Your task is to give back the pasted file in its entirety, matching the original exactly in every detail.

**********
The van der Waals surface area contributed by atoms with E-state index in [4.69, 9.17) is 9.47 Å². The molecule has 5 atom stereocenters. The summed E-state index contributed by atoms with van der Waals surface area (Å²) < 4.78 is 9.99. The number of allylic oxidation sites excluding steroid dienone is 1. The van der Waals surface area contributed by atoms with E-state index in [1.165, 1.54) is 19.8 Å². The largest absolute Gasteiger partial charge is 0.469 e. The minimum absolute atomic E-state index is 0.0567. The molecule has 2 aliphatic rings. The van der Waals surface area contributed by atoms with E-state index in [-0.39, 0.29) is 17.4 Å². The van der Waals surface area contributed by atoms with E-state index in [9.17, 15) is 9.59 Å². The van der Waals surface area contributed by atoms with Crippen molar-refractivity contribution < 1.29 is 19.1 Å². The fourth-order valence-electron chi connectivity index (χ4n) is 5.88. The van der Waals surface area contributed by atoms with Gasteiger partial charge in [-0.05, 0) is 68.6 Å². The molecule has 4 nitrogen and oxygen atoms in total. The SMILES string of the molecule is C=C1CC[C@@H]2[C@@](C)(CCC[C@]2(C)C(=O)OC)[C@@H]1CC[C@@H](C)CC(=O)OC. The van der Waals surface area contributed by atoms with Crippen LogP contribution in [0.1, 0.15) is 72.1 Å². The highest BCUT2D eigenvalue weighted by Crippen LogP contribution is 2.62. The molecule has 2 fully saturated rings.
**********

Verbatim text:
The van der Waals surface area contributed by atoms with E-state index in [4.69, 9.17) is 9.47 Å². The molecule has 5 atom stereocenters. The summed E-state index contributed by atoms with van der Waals surface area (Å²) < 4.78 is 9.99. The number of allylic oxidation sites excluding steroid dienone is 1. The van der Waals surface area contributed by atoms with E-state index in [1.165, 1.54) is 19.8 Å². The largest absolute Gasteiger partial charge is 0.469 e. The minimum absolute atomic E-state index is 0.0567. The molecule has 2 aliphatic rings. The van der Waals surface area contributed by atoms with E-state index in [-0.39, 0.29) is 17.4 Å². The van der Waals surface area contributed by atoms with E-state index in [9.17, 15) is 9.59 Å². The van der Waals surface area contributed by atoms with Crippen molar-refractivity contribution < 1.29 is 19.1 Å². The fourth-order valence-electron chi connectivity index (χ4n) is 5.88. The van der Waals surface area contributed by atoms with Gasteiger partial charge in [-0.05, 0) is 68.6 Å². The molecule has 4 nitrogen and oxygen atoms in total. The SMILES string of the molecule is C=C1CC[C@@H]2[C@@](C)(CCC[C@]2(C)C(=O)OC)[C@@H]1CC[C@@H](C)CC(=O)OC. The van der Waals surface area contributed by atoms with Crippen LogP contribution in [0.1, 0.15) is 72.1 Å². The highest BCUT2D eigenvalue weighted by Crippen LogP contribution is 2.62. The molecule has 2 fully saturated rings.